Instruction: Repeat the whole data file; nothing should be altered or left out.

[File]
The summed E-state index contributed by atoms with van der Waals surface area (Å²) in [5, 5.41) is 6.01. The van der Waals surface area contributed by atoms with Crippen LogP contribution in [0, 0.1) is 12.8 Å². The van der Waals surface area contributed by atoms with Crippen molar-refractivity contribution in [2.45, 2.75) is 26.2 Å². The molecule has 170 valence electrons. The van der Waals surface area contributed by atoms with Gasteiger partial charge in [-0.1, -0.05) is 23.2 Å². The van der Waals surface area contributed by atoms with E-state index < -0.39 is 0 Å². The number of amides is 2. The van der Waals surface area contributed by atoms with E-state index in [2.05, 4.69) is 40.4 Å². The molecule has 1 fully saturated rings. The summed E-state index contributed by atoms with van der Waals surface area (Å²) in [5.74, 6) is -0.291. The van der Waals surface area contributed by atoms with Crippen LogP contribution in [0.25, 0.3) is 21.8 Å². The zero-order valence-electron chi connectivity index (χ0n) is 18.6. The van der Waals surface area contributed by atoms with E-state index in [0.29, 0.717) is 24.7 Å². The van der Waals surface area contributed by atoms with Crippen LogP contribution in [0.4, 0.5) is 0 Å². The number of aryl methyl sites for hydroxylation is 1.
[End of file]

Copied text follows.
The summed E-state index contributed by atoms with van der Waals surface area (Å²) in [5, 5.41) is 6.01. The van der Waals surface area contributed by atoms with Crippen LogP contribution in [0, 0.1) is 12.8 Å². The van der Waals surface area contributed by atoms with Crippen molar-refractivity contribution in [2.45, 2.75) is 26.2 Å². The molecule has 170 valence electrons. The van der Waals surface area contributed by atoms with Gasteiger partial charge in [-0.1, -0.05) is 23.2 Å². The van der Waals surface area contributed by atoms with E-state index < -0.39 is 0 Å². The number of amides is 2. The van der Waals surface area contributed by atoms with E-state index in [2.05, 4.69) is 40.4 Å². The molecule has 1 fully saturated rings. The summed E-state index contributed by atoms with van der Waals surface area (Å²) in [5.74, 6) is -0.291. The van der Waals surface area contributed by atoms with Crippen LogP contribution in [0.25, 0.3) is 21.8 Å². The zero-order valence-electron chi connectivity index (χ0n) is 18.6. The van der Waals surface area contributed by atoms with E-state index in [0.29, 0.717) is 24.7 Å². The van der Waals surface area contributed by atoms with Crippen LogP contribution in [0.4, 0.5) is 0 Å². The number of aryl methyl sites for hydroxylation is 1.